Strandz and Threadz red dress,
$50; cocktail ring, $9; fascinator, $15.
Sarah Jordan looks back and ahead on her career.
Story by Remy Sisk
Photos of Sarah Jordan by Danny Alexander
Styling by Miranda McDonald
Hair and Makeup by Strandz Salon & Threadz Boutique
Clothing courtesy Sapphire on Spring Boutique and Strandz Salon & Threadz Boutique
Photos shot at Double Barrel, 147 E. Main St. in New Albany
If you’ve turned on your car radio at some point in the last decade, you’ve almost certainly heard the bubbly, vivacious voice of Sarah Jordan.
A true radio success story who has gone from intern to on-air personality to marketing director, Jordan has led a genuinely remarkable career, and her winning blend of superb talent and stunning personality makes her one of the community’s most revered public figures.
I first met Sarah when I was an intern at 99.7 DJX in 2011. As I began to work regularly with her, what always struck me most was her nonstop positive energy. She was always fully committed to helping me learn and gave me opportunities that I still credit as being highly impactful to my work today.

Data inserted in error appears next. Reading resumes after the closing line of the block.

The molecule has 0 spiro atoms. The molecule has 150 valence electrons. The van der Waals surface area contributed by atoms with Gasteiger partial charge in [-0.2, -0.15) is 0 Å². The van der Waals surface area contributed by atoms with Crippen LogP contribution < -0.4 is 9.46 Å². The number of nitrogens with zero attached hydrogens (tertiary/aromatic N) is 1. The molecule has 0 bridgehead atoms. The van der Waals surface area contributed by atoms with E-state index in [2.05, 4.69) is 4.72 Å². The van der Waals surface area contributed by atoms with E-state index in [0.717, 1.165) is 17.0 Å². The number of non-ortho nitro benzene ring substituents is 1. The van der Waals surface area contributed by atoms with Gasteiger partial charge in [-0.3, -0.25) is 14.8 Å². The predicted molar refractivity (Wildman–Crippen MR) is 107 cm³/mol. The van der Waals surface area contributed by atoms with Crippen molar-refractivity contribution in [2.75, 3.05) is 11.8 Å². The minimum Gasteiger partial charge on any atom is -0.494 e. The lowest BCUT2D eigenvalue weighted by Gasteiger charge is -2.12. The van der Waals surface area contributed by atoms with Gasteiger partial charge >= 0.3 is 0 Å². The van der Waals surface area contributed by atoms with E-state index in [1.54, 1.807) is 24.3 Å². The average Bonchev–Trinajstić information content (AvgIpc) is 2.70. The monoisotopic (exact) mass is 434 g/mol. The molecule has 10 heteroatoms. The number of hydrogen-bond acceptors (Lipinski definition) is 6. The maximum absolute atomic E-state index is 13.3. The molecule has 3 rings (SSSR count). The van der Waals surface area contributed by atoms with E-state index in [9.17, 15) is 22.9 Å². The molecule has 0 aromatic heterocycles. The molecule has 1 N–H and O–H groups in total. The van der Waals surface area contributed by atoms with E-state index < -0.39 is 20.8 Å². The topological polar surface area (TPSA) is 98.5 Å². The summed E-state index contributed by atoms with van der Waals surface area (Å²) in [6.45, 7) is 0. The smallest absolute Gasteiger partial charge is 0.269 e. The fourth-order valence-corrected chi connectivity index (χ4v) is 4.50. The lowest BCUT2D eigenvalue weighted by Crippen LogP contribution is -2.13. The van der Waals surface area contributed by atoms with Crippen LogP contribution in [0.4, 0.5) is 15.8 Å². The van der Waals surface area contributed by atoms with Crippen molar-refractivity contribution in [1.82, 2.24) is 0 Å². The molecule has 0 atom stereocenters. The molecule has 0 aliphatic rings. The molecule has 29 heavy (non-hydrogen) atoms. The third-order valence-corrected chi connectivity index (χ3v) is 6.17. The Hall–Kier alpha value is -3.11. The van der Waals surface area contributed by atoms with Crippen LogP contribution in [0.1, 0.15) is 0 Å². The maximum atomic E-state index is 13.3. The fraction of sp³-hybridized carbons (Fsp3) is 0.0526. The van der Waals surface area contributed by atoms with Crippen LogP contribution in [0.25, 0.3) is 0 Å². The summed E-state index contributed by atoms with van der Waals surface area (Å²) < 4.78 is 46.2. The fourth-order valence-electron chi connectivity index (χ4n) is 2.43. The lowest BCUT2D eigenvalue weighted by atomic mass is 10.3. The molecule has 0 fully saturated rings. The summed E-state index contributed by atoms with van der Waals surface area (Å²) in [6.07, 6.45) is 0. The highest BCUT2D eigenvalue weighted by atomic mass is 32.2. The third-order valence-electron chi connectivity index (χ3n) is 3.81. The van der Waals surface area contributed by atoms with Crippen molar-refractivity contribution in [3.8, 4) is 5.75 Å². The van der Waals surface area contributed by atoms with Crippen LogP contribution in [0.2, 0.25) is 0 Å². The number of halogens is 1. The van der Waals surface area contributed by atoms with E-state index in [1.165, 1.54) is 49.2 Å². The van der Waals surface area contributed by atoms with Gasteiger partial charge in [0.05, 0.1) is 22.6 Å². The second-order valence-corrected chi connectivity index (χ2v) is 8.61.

Strandz and Threadz lace dress,
$49.99; fascinator, $19.95; butterfly
clips, $3.50 each; gold necklace, $29.
Personally, she always carried a contagious shine and lit up the room whenever she walked in. She and I would get overly emotional about reality TV contestants together and talk about the strengths and weaknesses of the latest singles (and fashions) from Lady Gaga, Katy Perry and Taylor Swift. I learned so much from Sarah, and it’s no surprise to me that she’s risen to the heights that she has.
She’s been in radio for 12 years, and most listeners were first introduced to her when she was the night show host on DJX. When she became a mom, she transitioned to day shifts and worked mornings on 102.3, another of the five stations clustered under Alpha Media Louisville. Now, she’s the marketing director of all five brands, which include 99.7 DJX and 102.3 Jack FM as well as B96.5, Magic 101.3 and G105.1.
Sapphire on Spring blue dress, $86; fascinator $32.